yes, it is a common behavior, to the extent that it is one of the points in the DSM "recurrent suicidal behavior, gestures, or threats, or self-mutilating behavior"
Do they ALL (bpd) use self-mutilation ?
No, some data suggest that 70% of bpd people self-mutilate, but we think that this number is excessive. BPD people with impusive or suicidal behaviors are much more inclined to consult that "high functioning" peoples.
In that way stigmatize a borderline saying for example that "the borderline peoples cut themselves" is stupid, even if self-mutilation is an extreme warning sign !
What kind of mutilation are they using ?
A lot, like cuting, burning, scratching. If you want no know more please read data on some dedicated web sites.
Once again, we don't care "how", but "why". (how is only important to explain why)
When a people self-mutilate, can we then say that he / she is borderline ?
Of course not. Even if a lot of them have bpd, some may have other disorders.
We can find self-mutilation in neurological, biological, genetic disorders like autism, mental retardation, Prader-Labhart-Willi syndrome (obesity), ...
... and in psychological disorders like Post Traumatic Stress Disorder, Schizophrenia, Obsessive compulsive disorder, eating disorder,...
What about drugs influence ?
Some medications may help to reduce and or prevent self-injury but in the opposite, some medications can induce or amplify phenomenon
It is obvious that in front of such problem, the first investigation is to verify if self-injury could be induced by drugs
Which treatment ?
The first part of the treatment is to understand the cause, especially for a borderline disorder
Effective medical treatment should involve a combination of psychotherapy and possibly medication
Why borderline peoples are acting like this ?
Keep in mind that the main problem of a borderline people is to deal with emotions and then impulsivity
Borderline peoples are like everyone but "more"
When they are happy, it is more than us, when they suffer it is more than us.
Another problem is the duration, they have to deal, almost all their life with their pain. It is why each of them looks for a way to calm their suffering, and why there is a lot of addictions linked between BPD (eating disorder, alcohol, drugs, suicide, ...)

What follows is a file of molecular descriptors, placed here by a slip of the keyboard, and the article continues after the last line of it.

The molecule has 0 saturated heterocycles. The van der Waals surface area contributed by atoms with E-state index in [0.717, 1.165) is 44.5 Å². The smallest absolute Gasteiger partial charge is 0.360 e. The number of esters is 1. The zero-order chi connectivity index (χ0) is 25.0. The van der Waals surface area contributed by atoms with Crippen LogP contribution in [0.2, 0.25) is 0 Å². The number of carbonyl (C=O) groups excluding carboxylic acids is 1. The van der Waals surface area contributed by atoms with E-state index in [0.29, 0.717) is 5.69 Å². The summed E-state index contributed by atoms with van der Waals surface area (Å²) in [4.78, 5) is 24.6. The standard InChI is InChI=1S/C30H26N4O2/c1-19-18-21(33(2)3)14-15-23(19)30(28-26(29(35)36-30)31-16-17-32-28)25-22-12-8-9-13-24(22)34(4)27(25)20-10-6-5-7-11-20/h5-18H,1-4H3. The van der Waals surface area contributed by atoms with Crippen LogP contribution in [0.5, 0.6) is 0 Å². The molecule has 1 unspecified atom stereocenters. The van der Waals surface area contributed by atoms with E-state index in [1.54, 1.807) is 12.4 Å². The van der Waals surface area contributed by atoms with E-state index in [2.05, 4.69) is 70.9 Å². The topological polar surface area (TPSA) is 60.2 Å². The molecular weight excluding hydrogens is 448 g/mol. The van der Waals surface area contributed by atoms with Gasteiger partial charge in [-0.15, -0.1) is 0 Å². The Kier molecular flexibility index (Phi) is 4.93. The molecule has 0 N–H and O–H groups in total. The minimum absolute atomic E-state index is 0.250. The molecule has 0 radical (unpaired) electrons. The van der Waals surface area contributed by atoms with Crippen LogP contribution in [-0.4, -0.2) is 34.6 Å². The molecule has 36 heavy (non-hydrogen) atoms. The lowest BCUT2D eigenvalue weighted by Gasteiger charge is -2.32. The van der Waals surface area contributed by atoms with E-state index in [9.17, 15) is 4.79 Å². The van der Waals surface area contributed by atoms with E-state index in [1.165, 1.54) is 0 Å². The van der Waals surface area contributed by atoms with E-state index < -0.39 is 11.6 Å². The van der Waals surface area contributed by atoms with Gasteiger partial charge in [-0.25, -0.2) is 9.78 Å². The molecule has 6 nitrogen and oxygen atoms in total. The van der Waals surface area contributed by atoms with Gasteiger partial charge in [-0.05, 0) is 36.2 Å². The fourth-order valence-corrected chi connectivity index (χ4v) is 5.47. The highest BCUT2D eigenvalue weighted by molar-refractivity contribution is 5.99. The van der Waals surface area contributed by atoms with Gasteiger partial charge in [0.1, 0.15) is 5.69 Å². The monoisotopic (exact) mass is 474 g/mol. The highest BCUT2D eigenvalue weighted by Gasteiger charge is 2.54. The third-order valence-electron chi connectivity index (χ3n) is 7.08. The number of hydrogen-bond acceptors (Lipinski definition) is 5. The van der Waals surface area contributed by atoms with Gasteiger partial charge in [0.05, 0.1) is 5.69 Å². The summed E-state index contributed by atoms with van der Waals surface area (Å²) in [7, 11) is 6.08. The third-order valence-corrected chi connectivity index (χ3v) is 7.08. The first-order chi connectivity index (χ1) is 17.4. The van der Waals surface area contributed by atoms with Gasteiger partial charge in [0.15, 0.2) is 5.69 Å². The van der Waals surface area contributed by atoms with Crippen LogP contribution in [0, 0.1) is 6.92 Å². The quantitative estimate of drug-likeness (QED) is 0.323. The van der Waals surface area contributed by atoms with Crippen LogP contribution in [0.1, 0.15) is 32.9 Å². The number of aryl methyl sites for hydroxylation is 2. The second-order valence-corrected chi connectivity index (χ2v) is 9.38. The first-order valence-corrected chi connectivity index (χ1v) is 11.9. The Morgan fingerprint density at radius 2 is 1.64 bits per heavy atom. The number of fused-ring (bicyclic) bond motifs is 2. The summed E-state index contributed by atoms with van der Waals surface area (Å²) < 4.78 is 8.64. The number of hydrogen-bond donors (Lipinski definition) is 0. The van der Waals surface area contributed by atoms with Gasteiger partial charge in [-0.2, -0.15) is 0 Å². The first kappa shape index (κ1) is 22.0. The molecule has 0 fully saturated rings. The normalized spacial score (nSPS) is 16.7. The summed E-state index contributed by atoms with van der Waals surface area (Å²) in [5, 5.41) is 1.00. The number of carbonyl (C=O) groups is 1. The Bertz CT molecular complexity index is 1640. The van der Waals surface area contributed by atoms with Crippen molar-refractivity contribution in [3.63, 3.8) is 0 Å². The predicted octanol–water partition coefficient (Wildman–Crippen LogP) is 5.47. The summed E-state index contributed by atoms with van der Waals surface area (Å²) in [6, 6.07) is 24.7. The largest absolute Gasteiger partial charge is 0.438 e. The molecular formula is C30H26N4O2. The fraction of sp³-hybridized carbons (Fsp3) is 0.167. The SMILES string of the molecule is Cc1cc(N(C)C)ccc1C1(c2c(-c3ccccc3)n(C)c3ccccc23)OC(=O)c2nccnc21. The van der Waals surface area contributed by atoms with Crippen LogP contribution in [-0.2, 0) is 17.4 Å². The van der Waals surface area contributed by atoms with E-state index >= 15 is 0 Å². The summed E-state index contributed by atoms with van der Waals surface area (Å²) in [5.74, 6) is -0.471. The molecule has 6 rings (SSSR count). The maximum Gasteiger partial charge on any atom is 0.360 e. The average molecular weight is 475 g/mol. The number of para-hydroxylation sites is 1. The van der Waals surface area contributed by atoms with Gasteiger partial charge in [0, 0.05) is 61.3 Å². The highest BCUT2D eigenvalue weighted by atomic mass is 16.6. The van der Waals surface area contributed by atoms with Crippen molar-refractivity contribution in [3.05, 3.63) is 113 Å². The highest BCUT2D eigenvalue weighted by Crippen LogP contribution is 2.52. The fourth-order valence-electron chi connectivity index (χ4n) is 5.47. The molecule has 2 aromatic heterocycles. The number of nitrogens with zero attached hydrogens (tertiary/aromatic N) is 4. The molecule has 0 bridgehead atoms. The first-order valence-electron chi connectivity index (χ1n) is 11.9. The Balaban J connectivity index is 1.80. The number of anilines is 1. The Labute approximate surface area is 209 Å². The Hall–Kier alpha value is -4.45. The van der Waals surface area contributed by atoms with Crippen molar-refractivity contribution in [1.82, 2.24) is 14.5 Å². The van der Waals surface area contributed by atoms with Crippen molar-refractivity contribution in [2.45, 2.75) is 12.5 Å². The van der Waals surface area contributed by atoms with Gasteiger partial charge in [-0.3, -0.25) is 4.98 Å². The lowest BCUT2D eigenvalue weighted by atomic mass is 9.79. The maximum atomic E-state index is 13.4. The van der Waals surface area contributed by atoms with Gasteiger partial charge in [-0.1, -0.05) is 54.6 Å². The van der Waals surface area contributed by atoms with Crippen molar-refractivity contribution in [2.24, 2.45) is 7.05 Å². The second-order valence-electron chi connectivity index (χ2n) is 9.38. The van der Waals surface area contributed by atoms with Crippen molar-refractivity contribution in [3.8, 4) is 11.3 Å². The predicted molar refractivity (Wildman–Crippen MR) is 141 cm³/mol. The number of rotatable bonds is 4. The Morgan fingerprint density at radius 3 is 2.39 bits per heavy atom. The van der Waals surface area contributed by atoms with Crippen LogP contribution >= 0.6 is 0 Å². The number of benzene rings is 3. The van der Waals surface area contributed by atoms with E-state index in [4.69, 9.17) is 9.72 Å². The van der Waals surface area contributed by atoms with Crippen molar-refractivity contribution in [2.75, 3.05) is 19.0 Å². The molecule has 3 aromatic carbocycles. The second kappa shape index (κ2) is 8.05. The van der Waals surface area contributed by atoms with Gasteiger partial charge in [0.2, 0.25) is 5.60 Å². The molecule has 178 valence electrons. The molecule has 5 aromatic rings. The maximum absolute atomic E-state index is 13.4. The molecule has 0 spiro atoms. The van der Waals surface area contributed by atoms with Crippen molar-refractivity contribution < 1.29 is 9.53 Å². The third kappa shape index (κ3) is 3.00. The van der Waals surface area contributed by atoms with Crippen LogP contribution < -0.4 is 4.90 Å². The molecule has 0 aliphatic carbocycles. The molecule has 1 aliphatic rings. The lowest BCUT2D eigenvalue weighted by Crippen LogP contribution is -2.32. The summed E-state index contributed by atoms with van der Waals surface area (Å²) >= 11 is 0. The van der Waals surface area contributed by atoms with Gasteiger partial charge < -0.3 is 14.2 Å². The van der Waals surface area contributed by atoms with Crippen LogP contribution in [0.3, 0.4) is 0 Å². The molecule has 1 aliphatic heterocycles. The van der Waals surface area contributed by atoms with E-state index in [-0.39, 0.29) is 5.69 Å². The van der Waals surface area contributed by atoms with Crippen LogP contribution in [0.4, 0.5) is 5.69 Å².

- Self-harming could then be seen like a way to stop their pain. During such episode, a lot of bpd people dissociate to don't feel suffering.
Self-injury causes endorphins and dopamine to be released in the brain. We can say that "it is more simple and less expensive than buying heroin".
The problem is that the effect is very short (and also dangerous)
- Self-harming could also be seen like a way to punished themselves what they are. "I will punish my body hosting such a useless mind, because I'm bad"
- Self-harming could also be seen like a way to cry "help me". In that way we could consider self-injury like a suicidal attempt, a way to be driven to the hospital and be treated
Please read page
BPD and post traumatic stress disorder
BPD and dissociation
AAPEL - Back to BPD summary page
All the informations on this site are with an aim of helping to understand a "particular" disease at the very least and puzzle
But more especially to support peoples who suffer, sick or not. In all cases, it is ESSENTIAL to have recourse to a therapist specialized in the disease to confirm or to cancel a diagnosis
Though it is the name doesn't much matter, which is important, it is to apply "the right" treatment to each patient
last update august 2007
Copyright AAPELTM federation - All rights reserved
Author, Alain Tortosa, psychotherapist, founder president of the Aapel